When a mech takes a hit, the player has to make a choice: take the hit himself (dealt to his mental stress or consequences), allow the mech to absorb the damage or spread the damage between the two. When the mech absorbs damage, it represents a module being destroyed or out of ammo and the player chooses to shut that module down (losing access as though it were overheated). The player can use their own stress or regular consequences to lessen the damage to the mech (or absorb it all themselves). Which modules take the hit depends on the damage dealt:

  • Mech absorbs 2 stress: Defender chooses a module to shut down.
  • Mech absorbs 4 stress: Attacker chooses a module to shut down.
  • Mech absorbs 6 stress: Defender and attacker each chooses a module to shut down.
Repairing Mechs
Once you return to base (or otherwise gain access to a mech repair facility), you can repair damaged modules by making a Mechanics (Crafts) roll with a difficulty equal to the number of modules that have been shut down +1. If you fail the roll, you leave the repair facility with one module still damaged (or removed) as repairs were still underway or replacement parts or ammo couldn’t be found in time for the next mission. If you tie, you leave the facility with an Unreliable aspect on one of your modules.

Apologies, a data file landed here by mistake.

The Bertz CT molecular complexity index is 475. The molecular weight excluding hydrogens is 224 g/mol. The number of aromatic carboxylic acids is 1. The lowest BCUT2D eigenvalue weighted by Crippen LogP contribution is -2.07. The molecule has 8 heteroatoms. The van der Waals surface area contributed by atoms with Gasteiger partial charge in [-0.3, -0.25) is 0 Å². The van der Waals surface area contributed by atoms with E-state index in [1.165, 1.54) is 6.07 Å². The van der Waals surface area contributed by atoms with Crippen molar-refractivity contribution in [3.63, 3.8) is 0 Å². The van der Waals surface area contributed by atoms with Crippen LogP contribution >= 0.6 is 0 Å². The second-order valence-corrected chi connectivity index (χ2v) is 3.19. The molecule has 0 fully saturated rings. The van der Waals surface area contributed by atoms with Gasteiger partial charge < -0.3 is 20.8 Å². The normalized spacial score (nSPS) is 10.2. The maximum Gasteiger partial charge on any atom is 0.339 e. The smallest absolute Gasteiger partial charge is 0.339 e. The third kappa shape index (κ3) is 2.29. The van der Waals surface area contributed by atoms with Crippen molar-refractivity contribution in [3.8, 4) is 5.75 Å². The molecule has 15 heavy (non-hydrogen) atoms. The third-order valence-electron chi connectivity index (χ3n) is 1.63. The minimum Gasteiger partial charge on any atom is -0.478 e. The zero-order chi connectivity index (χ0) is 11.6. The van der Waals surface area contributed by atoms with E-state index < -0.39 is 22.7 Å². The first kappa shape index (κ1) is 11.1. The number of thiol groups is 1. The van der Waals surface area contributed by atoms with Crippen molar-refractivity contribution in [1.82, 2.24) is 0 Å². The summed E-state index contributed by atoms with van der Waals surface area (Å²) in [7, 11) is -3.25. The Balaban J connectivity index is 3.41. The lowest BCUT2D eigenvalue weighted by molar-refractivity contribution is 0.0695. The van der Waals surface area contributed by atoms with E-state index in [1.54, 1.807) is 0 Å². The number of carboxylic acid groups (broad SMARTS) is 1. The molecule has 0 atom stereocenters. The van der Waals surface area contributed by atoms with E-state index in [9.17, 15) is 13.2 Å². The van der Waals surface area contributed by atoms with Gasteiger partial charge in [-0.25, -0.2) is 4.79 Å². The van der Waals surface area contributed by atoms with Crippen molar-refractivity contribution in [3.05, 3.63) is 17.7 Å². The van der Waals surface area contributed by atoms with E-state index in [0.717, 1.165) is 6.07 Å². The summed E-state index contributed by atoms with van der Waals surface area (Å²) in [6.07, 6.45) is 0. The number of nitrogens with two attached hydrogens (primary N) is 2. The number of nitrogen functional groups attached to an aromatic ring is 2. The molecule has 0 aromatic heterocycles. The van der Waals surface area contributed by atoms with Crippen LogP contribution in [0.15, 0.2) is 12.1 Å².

Character Consequences and Mechs
If you take a consequence that relates to your mech’s chassis being damaged (and thus in need of your character, or an ally, to repair it) you can use Mechanics (Crafts) to make the recovery check.

Alternate Initiative System (Fate Core)

After comments on my custom skills rules for Fate Core, someone brought up initiative and its use as a trapping.

I’ve always been quite hateful of initiative. In fact, I downright hate most initiative systems as they only serve to add additional bookkeeping to what otherwise should be a social, storytelling experience, not a war game.

Thankfully, Margaret Weis Productions created the Marvel Heroic Roleplaying game. They have the best kind of initiative, narrative-based initiative (which, ironically since it’s his game that I wrote this file for, +Fred Hicks helped invent that initiative system).